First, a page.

A new decree from the Presidency of the Kurdistan Region was issued to enforce the compliance of Peshmerga forces with International Humanitarian Law and for the protection of civilians during conflict. This came following a policy recommendation by the Middle East Research Institute (MERI) and Geneva Call, who jointly held a series of workshops for the Peshmarga commanders, in collaboration with the Ministry of Peshmarga (MoP).
The new decree, signed by the Chief Commander of Peshmerga Forces, Massoud Barzani, was announced by the MoP’s Secretary General, Jabar Yawar, on the 30th May, during a workshop attended by the chief of staff of the Peshmerga forces and his deputies, senior commanders from the MoP, coalition forces’ military advisors, representatives of the European Union Humanitarian Aid and Civil Protection department.
Mr Yawar emphasized that a.) the decree urges the Peshmerga commanders across all the fronts in the fight against ISIS on compliance with the norms and principles of International Humanitarian Law, adherence to the rules of engagement and protection of civilians; and b.) the Peshmerga forces will need to receive adequate training and education on these issues, for which the MoP has approached other human rights and international organizations.
The MoP is aware of the importance of adherence to these laws and principles, and has cadres in each unit trained by international organizations – including the Red Crescent. The Ministry has also created a committee to amend the existing laws (19, 33, and 34) and has sought internal and external expertise to study these laws before introducing the amendments. However, the need for a structured and robust way of ensuring adherence to IHL has compelled the MoP to seek support from institutions such as MERI and Geneva Call.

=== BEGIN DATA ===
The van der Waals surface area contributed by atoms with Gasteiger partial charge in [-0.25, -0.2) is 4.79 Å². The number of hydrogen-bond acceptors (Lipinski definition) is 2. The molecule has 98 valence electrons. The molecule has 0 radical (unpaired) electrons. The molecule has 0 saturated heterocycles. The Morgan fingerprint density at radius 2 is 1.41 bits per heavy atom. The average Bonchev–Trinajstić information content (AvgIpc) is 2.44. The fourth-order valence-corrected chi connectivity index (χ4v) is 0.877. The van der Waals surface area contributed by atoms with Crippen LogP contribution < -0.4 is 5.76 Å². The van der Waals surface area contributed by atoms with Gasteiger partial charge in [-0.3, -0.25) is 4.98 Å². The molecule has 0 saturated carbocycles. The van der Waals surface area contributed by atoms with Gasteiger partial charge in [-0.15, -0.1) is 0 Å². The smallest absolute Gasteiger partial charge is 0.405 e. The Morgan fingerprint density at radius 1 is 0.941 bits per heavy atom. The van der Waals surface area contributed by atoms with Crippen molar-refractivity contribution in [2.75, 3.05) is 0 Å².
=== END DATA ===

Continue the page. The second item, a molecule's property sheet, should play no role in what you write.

The MERI-Geneva Call workshops were designed to identify gaps and obstacles within the training and conduct of the Peshmerga forces on the frontline and in conflict areas. Despite the fact that the armed forces are involved in a very tense conflict, they are required to make moral decisions. The Peshmerga must adhere to international law and standards by establishing extensive rules of engagement; building trust among the locals in the conflict zones and creating a mechanism to hold accountable those individuals responsible for violations.
Moreover, MoP officials also requested that MERI, in collaboration with other relevant organizations including Geneva Call, sign a memorandum of understanding with the Ministry and help with preparing a training program for the Peshmerga; formulate rules of engagement in compliance with IHL; create appropriate literature in Kurdish for disseminating those rules among the Peshmerga.
The workshop emphasized that even though the MoP has a special committee to supervise the frontline and follow up with claims and allegations, which consists of representatives of the judicial system, external monitoring is necessary, the Ministry must monitor and evaluate the implementation of policies and deal with any complaints that might arise as a consequence of war.